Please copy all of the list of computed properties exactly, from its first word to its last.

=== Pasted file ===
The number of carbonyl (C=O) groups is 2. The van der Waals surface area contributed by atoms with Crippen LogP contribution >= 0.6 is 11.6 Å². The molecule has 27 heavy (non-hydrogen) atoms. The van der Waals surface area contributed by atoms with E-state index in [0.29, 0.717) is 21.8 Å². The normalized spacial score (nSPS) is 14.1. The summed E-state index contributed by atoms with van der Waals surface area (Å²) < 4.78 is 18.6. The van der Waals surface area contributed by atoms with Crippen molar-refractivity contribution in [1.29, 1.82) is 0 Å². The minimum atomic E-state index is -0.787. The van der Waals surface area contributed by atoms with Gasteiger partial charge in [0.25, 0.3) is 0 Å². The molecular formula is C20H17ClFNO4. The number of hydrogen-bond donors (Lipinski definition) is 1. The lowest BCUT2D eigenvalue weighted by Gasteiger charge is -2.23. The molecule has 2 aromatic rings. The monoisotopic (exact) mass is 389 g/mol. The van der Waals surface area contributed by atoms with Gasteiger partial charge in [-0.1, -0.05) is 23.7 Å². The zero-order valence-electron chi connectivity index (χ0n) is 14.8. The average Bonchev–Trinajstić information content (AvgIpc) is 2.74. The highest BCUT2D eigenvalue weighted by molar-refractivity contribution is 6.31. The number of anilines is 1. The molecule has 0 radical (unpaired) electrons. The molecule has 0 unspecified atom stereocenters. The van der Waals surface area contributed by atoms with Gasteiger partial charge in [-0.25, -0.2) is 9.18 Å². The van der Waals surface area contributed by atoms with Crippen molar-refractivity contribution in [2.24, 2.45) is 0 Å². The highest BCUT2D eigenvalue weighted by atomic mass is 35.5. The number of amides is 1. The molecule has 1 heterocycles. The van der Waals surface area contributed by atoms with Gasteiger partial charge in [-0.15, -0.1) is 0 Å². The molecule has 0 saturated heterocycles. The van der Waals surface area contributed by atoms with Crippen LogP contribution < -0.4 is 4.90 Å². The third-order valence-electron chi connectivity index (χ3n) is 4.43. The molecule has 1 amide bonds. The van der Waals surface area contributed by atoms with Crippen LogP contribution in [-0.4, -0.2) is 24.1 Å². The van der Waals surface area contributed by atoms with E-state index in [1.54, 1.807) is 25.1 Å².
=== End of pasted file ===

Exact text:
The number of carbonyl (C=O) groups is 2. The van der Waals surface area contributed by atoms with Crippen LogP contribution >= 0.6 is 11.6 Å². The molecule has 27 heavy (non-hydrogen) atoms. The van der Waals surface area contributed by atoms with E-state index in [0.29, 0.717) is 21.8 Å². The normalized spacial score (nSPS) is 14.1. The summed E-state index contributed by atoms with van der Waals surface area (Å²) < 4.78 is 18.6. The van der Waals surface area contributed by atoms with Crippen molar-refractivity contribution in [1.29, 1.82) is 0 Å². The minimum atomic E-state index is -0.787. The van der Waals surface area contributed by atoms with Gasteiger partial charge in [0.25, 0.3) is 0 Å². The molecular formula is C20H17ClFNO4. The number of hydrogen-bond donors (Lipinski definition) is 1. The lowest BCUT2D eigenvalue weighted by Gasteiger charge is -2.23. The molecule has 2 aromatic rings. The monoisotopic (exact) mass is 389 g/mol. The van der Waals surface area contributed by atoms with Gasteiger partial charge in [-0.1, -0.05) is 23.7 Å². The zero-order valence-electron chi connectivity index (χ0n) is 14.8. The average Bonchev–Trinajstić information content (AvgIpc) is 2.74. The highest BCUT2D eigenvalue weighted by molar-refractivity contribution is 6.31. The number of anilines is 1. The molecule has 0 radical (unpaired) electrons. The molecule has 0 unspecified atom stereocenters. The van der Waals surface area contributed by atoms with Gasteiger partial charge in [-0.25, -0.2) is 9.18 Å². The van der Waals surface area contributed by atoms with Crippen molar-refractivity contribution in [2.24, 2.45) is 0 Å². The highest BCUT2D eigenvalue weighted by atomic mass is 35.5. The number of amides is 1. The molecule has 1 heterocycles. The van der Waals surface area contributed by atoms with Gasteiger partial charge in [-0.15, -0.1) is 0 Å². The molecule has 0 saturated heterocycles. The van der Waals surface area contributed by atoms with Crippen LogP contribution < -0.4 is 4.90 Å². The third-order valence-electron chi connectivity index (χ3n) is 4.43. The molecule has 1 amide bonds. The van der Waals surface area contributed by atoms with Crippen LogP contribution in [-0.4, -0.2) is 24.1 Å². The van der Waals surface area contributed by atoms with E-state index in [1.54, 1.807) is 25.1 Å².